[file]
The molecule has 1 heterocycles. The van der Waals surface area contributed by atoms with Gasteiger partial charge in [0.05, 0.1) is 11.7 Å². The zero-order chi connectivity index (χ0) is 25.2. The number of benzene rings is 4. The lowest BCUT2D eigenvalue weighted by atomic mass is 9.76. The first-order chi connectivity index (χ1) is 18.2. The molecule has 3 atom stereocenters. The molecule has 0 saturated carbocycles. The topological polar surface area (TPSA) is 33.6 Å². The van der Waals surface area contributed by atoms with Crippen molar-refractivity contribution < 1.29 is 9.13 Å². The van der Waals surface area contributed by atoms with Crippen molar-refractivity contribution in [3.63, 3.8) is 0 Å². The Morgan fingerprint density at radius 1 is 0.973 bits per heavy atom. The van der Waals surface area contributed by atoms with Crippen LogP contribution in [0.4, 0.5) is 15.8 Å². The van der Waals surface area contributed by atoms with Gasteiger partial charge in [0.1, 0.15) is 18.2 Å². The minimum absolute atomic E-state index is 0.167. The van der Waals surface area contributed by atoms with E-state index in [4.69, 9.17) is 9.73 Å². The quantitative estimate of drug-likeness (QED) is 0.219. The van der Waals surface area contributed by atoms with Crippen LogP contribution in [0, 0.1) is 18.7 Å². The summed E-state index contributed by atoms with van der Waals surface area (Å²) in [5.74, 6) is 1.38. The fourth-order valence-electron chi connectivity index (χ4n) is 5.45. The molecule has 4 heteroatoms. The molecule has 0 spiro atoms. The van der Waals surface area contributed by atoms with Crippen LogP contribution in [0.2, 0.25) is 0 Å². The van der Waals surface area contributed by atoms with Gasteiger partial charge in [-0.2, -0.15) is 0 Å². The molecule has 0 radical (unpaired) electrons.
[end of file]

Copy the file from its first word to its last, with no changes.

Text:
The molecule has 1 heterocycles. The van der Waals surface area contributed by atoms with Gasteiger partial charge in [0.05, 0.1) is 11.7 Å². The zero-order chi connectivity index (χ0) is 25.2. The number of benzene rings is 4. The lowest BCUT2D eigenvalue weighted by atomic mass is 9.76. The first-order chi connectivity index (χ1) is 18.2. The molecule has 3 atom stereocenters. The molecule has 0 saturated carbocycles. The topological polar surface area (TPSA) is 33.6 Å². The van der Waals surface area contributed by atoms with Crippen molar-refractivity contribution < 1.29 is 9.13 Å². The van der Waals surface area contributed by atoms with Crippen molar-refractivity contribution in [3.63, 3.8) is 0 Å². The Morgan fingerprint density at radius 1 is 0.973 bits per heavy atom. The van der Waals surface area contributed by atoms with Crippen LogP contribution in [0.4, 0.5) is 15.8 Å². The van der Waals surface area contributed by atoms with Gasteiger partial charge in [0.1, 0.15) is 18.2 Å². The minimum absolute atomic E-state index is 0.167. The van der Waals surface area contributed by atoms with E-state index in [4.69, 9.17) is 9.73 Å². The quantitative estimate of drug-likeness (QED) is 0.219. The van der Waals surface area contributed by atoms with Crippen LogP contribution in [0, 0.1) is 18.7 Å². The summed E-state index contributed by atoms with van der Waals surface area (Å²) in [5.74, 6) is 1.38. The fourth-order valence-electron chi connectivity index (χ4n) is 5.45. The molecule has 4 heteroatoms. The molecule has 0 spiro atoms. The van der Waals surface area contributed by atoms with Crippen LogP contribution in [0.2, 0.25) is 0 Å². The van der Waals surface area contributed by atoms with Gasteiger partial charge in [-0.2, -0.15) is 0 Å². The molecule has 0 radical (unpaired) electrons.